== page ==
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Hey, everyone. I'm taking a culture class that has been discussing cultural competencies within the healthcare field. We have a few "Ask A" sessions where you ask questions about different groups to better understand them. "Ask an African American", "...a former conservative" etc. It's in the spirit of learning & so far my class has been sensitive to differences/topics that may hit home for some.

I agreed to do the "Ask an Atheist". I believe someone else is doing "Ask an Agnostic" as well.
So I just wanted to see if there were any points people in the community would like discussed or anything like that. I can only really speak from my experiences, but am happy to pass on any knowledge/info that I get.

Decieven 7 Mar 1

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I think it's useful to start out by understanding that most of your audience is going to be some form of believer and will be to some degree challenged by atheism as a concept much less a real flesh and blood person. I'd start out by asking them to examine their attitudes and feelings about Thor or Odin or some other god they're highly unlikely to be devoted to, and explain that our disbelief in THEIR god is exactly the same to us. It is not a matter of hostility but of indifference. Challenge them to explain why they are Christian or Muslim or whatever they are, as opposed to something else; expose them to the concept that most people believe what they believe because their parents did and secondarily because it was reinforced by the society they happened to grow up in. These thought exercises will humanize us and challenge their assumptions.

Beyond that it's just a matter of conveying basic literacy about what an Atheist is and is not. We literally see no valid reason to believe in any gods; we don't claim to "know" there is "no god", the difference between generic ideas of god and specific ones, things like that. We don't hate god or believers, are not seeking moral license, don't necessarily have alternative lifestyles but are ordinary people next door for the most part, those of us who are activist or anti-theist don't object to people minding their own business and following their own beliefs but rather we object to believers imposing their beliefs or practices on others in the public sphere outside their private clubs.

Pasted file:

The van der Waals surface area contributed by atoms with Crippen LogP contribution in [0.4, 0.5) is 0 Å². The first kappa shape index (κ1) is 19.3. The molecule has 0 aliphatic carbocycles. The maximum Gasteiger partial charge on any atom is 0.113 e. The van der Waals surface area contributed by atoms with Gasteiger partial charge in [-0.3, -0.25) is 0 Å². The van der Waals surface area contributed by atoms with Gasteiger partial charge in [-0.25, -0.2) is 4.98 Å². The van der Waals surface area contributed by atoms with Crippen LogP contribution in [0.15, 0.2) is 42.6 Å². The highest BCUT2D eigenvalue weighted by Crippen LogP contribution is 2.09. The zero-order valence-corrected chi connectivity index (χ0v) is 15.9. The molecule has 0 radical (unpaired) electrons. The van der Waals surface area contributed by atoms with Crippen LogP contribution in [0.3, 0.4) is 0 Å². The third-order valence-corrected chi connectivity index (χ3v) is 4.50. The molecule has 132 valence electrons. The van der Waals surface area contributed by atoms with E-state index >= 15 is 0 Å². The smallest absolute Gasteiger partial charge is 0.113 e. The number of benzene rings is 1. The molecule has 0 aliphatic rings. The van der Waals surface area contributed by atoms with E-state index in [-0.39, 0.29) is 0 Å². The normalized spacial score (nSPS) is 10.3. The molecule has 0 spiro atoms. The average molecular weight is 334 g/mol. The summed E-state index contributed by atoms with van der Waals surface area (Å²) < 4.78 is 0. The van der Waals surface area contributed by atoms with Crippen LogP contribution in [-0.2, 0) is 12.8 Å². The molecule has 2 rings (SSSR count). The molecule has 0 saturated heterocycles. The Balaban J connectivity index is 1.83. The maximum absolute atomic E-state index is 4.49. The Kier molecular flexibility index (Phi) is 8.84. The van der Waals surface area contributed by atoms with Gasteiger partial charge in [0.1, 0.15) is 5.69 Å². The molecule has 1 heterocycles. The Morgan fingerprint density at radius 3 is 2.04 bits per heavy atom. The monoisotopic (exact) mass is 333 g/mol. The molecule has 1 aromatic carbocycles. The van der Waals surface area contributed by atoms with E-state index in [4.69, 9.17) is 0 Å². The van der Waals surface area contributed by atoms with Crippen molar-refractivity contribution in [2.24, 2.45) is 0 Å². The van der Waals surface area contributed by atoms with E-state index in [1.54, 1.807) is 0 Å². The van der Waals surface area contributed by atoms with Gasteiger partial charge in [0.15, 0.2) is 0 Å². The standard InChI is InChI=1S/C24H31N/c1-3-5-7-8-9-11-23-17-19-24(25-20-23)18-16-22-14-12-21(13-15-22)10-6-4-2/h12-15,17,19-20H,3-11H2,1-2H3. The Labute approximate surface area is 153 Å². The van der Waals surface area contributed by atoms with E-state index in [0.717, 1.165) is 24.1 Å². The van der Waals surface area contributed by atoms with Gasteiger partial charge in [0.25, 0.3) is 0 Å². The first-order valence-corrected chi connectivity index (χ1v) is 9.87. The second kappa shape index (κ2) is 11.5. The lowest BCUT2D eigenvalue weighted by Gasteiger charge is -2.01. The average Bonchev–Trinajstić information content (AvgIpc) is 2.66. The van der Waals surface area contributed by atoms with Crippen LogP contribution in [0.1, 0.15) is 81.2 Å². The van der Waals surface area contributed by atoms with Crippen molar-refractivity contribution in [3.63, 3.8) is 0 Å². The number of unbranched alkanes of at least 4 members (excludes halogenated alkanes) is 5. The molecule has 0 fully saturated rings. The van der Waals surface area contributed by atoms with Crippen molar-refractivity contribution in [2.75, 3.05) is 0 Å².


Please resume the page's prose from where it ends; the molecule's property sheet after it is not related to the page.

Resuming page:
I would also suggest that most of us have a thoroughly considered opinion, do not feel any more needy / lost / alone / afraid than anyone would at a human level, and so what we need are not religious bromides but human empathy. You can be present for people and comforting to them, without appealing to a god or a particular ideology. Unless your healthcare institution is a religiously sponsored one, it should be run neutrally, as a secular institution out of respect for all patients of any religion -- including no religion.

@Decieven Sure, use what you can.


When I worked around people who were dying I would frequently sit with them and be grateful that I could comfort them in their final moments. And then I had a conversation with one who happened to be a different religion and she said I just pray for her because she's going to hell and I was horrified by that. When somebody is dying and they ask you to pray for them do you go ahead and do as they wish or do you pray to your own God? As an atheist I pray to whatever God they wish me to at the time that they are in need and it's no sweat off my back. But I was very dismayed to hear Christians talk so hatefully


I guess the most obvious thing is in a healthcare setting keep the random god botherers away. We do not wish to be prayed for, we do not wish to here about how our problems are part of "God's plan", etc. Also should someone wish to have their treatment withdrawn, respect their wishes, the whole sanctity of life thing doesn't wash with many atheists, they may be more interested in quality of life. The obvious follow on from that is a bridge too far for many but personally that is a pity.
Apart from that we are normal people though possibly more prone to ask questions about what is going on, pros and cons, and expect to get honest and complete answers.

Kimba Level 7 Mar 1, 2018

Here are some questions that have been asked of me.

  1. How can you be moral and not follow Jesus. Answer. I do the right thing withoiut the expectation of a reward in the afterlife or punishment.
  2. You have to follow the bible which is the word of god. Answer. The same god who killed the innocent first born of Egypt. He just had to show himself to the Pharaoh. The same god that told the Israelites to kill of of the male children and elders and the older women and to only keep the young women of child bearing age and to wait three months until they took them as wives.
  3. God hates homoxeuals and heathens. Answer If you truly believe in god, than god made them that way and if he made them that way then god gave them the free will to choose and you believethat, unless you think god made a mistake.
  4. You should follow god or you will go to hell. Answer. Which god, which religion, Christian, which demonination, Judism, which sect. Muslim, which sect. Why so many and how all of them claim to be the true religion of god. Is god playing games with them. They all claim that god speaks to them.
    These are just some that I have had to answer and those are some of my answers.

Are you asking why we believe whatwewe believe? For me its simple. I was never taught to believe in god when I was a kid. I was never influenced one way or the other.

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